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A common sense compromise on immigration

MCALLEN, TX - JULY 15: Immigrants who have been caught crossing the border illegally are housed inside the McAllen Border Patrol Station in McAllen, Texas.
MCALLEN, TX - JULY 15: Immigrants who have been caught crossing the border illegally are housed inside the McAllen Border Patrol Station in McAllen, Texas.
Photo by Pool/Getty Images

By now it should be clear to everyone that the current immigration system is broken and beyond repair. Illegal immigrants flock across the border with seeming impunity. Businesses depend on the labor of these immigrants, even as many US citizens leave the work force or are forced to work part-time jobs. Even legal immigrants like the Tsarnaev brothers can travel between the United States and terrorist training camps abroad without the knowledge of federal authorities. Perhaps worst of all, at President Obama’s implicit invitation, many unaccompanied immigrant children have made a dangerous journey the southern border to throw themselves on the mercy of the American welfare state. A solution to these problems requires a common sense approach and a bipartisan compromise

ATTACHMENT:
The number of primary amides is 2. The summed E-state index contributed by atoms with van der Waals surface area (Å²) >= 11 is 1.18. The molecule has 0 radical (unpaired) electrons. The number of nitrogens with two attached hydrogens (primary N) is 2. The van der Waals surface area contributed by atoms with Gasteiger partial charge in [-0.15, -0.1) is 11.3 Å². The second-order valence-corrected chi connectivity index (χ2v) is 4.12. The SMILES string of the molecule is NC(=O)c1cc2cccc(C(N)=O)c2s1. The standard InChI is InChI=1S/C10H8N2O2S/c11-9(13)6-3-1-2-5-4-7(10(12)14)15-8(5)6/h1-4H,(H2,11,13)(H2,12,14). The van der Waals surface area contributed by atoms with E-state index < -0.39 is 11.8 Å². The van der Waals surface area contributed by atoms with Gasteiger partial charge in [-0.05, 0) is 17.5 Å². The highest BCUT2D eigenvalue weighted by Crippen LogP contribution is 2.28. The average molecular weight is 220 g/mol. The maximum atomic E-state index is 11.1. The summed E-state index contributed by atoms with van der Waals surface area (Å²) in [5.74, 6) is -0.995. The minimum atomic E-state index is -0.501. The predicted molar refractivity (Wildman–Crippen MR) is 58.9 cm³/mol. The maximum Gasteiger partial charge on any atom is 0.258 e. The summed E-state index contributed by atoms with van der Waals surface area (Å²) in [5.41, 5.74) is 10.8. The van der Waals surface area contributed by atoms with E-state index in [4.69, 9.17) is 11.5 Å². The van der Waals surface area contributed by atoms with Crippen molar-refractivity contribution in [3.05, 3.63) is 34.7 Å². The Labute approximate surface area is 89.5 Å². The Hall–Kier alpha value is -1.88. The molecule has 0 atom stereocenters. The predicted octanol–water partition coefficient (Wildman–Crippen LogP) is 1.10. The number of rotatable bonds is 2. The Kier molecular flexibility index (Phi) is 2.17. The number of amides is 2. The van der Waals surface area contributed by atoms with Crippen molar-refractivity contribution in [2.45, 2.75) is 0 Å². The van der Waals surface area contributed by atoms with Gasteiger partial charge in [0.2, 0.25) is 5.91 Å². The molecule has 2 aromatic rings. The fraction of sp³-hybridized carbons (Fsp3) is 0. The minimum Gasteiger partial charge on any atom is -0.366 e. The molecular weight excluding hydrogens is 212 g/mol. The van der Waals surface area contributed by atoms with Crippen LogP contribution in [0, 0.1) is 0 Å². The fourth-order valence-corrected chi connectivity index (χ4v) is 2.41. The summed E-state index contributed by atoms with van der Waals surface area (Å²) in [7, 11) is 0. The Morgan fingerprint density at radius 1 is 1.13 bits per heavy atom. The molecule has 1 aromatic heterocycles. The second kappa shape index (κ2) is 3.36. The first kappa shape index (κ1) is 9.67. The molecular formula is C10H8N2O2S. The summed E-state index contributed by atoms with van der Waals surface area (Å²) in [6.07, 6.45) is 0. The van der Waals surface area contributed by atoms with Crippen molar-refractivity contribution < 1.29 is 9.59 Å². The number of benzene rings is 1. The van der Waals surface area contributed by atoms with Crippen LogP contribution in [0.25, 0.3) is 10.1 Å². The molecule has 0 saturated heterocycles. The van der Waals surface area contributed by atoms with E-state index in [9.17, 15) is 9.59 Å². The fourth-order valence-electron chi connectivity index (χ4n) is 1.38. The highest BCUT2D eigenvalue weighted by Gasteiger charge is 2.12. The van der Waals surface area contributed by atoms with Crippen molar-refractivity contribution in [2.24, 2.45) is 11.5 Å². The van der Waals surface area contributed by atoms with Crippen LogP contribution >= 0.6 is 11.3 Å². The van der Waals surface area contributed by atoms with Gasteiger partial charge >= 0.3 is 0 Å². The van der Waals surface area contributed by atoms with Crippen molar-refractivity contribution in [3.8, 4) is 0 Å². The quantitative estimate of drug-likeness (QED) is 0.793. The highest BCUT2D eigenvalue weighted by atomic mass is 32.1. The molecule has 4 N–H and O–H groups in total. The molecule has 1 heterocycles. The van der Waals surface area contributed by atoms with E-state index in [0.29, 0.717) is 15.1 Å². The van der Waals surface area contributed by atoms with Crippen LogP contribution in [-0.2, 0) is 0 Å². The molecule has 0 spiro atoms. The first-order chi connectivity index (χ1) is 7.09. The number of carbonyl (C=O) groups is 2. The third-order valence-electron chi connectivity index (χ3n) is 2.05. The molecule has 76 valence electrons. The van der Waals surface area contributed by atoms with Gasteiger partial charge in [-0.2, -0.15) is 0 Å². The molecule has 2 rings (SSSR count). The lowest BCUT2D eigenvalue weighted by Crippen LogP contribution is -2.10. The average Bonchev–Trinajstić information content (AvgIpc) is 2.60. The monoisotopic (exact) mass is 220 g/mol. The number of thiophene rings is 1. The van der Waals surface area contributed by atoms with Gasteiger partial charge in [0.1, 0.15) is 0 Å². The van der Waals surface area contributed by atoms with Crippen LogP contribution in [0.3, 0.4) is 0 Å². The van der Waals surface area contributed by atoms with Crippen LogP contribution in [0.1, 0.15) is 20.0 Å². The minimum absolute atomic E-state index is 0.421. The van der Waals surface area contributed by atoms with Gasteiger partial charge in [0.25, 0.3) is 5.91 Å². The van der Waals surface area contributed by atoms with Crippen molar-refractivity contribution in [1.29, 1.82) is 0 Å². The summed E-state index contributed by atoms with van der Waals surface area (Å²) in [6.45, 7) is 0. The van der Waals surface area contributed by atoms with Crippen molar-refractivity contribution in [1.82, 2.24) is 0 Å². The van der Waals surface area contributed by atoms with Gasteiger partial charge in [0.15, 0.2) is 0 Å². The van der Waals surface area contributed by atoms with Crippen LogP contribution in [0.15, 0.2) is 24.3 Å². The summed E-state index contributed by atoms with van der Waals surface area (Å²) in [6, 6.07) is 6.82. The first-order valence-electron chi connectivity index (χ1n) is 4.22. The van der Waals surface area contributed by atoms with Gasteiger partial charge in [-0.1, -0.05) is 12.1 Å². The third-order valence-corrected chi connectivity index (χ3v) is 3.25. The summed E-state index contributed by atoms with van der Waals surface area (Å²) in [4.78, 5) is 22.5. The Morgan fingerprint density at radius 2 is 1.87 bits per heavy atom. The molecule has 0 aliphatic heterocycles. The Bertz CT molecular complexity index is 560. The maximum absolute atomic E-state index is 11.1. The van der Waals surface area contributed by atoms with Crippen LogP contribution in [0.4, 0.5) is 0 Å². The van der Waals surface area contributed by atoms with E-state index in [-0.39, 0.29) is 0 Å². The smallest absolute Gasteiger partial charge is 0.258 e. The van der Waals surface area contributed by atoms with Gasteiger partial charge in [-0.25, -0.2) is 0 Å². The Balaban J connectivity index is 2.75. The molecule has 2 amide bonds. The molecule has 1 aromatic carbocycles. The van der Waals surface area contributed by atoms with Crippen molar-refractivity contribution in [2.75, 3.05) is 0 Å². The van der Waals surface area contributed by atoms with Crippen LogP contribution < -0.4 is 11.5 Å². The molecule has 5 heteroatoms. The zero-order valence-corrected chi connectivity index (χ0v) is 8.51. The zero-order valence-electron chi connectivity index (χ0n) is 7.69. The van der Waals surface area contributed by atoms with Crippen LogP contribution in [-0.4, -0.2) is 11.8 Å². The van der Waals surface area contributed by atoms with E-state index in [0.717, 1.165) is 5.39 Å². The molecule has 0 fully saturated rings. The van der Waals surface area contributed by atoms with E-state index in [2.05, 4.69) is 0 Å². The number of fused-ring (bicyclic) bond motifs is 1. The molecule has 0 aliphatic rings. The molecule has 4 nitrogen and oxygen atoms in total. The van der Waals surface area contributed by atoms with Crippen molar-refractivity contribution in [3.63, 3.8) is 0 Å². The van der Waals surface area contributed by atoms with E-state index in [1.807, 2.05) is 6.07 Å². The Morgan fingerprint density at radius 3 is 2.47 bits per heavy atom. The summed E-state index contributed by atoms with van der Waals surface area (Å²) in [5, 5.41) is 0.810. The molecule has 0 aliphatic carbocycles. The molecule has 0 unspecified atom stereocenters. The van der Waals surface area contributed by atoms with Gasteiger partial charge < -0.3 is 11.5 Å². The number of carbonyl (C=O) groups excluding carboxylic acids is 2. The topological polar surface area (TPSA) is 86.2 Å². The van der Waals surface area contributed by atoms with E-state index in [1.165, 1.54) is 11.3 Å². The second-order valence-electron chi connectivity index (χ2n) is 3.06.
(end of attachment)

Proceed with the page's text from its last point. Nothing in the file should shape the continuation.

Democrats and Republicans disagree on the solutions to these and many other problems faced by Americans. What’s more, the current balance of power in Washington in which Republicans control the House of Representatives and Democrats control the Senate and White House guarantees that neither party can force its own solution on the other. Many conservatives hold out hope for a Republican Senate majority after this year’s elections, but, even with the most optimistic projections, the GOP will not hold a majority large enough to override President Obama’s almost certain veto of a partisan immigration bill. The only viable solution to the immigration problem requires compromise.

To reach a compromise, leaders of both parties must overcome the angry voices of fringe elements of their base. Republican leaders answer the demagogues of the right who attack any attempt at immigration reform as “amnesty.” Democratic leaders must work around those on the left, including the president, who see immigration as a wedge issue with which to paint Republicans as racists and who would prefer to have open borders.

A wise man once said that a true compromise means that everyone is equally unhappy. In a compromise, both sides have to give up something. The thing that conservatives must give up is the notion that a border security bill must come before any other aspect of immigration reform.